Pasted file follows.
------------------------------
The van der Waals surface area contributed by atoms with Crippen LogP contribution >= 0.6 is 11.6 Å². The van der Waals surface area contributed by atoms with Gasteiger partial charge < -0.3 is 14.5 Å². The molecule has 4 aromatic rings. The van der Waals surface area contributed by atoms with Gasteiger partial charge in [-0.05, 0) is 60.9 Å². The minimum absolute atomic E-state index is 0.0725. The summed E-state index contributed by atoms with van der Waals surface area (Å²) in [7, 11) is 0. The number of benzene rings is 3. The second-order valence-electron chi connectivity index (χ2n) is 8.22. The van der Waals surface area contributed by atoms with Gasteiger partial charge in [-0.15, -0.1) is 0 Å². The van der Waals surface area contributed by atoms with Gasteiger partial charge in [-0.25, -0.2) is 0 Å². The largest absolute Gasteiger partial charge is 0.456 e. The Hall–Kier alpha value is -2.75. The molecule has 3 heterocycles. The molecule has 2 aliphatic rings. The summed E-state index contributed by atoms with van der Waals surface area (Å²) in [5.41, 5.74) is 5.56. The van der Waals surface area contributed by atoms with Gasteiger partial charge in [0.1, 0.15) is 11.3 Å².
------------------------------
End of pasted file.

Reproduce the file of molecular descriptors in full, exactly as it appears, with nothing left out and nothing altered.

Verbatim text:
The van der Waals surface area contributed by atoms with Crippen LogP contribution >= 0.6 is 11.6 Å². The van der Waals surface area contributed by atoms with Gasteiger partial charge < -0.3 is 14.5 Å². The molecule has 4 aromatic rings. The van der Waals surface area contributed by atoms with Gasteiger partial charge in [-0.05, 0) is 60.9 Å². The minimum absolute atomic E-state index is 0.0725. The summed E-state index contributed by atoms with van der Waals surface area (Å²) in [7, 11) is 0. The number of benzene rings is 3. The second-order valence-electron chi connectivity index (χ2n) is 8.22. The van der Waals surface area contributed by atoms with Gasteiger partial charge in [-0.15, -0.1) is 0 Å². The van der Waals surface area contributed by atoms with Gasteiger partial charge in [-0.25, -0.2) is 0 Å². The largest absolute Gasteiger partial charge is 0.456 e. The Hall–Kier alpha value is -2.75. The molecule has 3 heterocycles. The molecule has 2 aliphatic rings. The summed E-state index contributed by atoms with van der Waals surface area (Å²) in [5.41, 5.74) is 5.56. The van der Waals surface area contributed by atoms with Gasteiger partial charge in [0.1, 0.15) is 11.3 Å².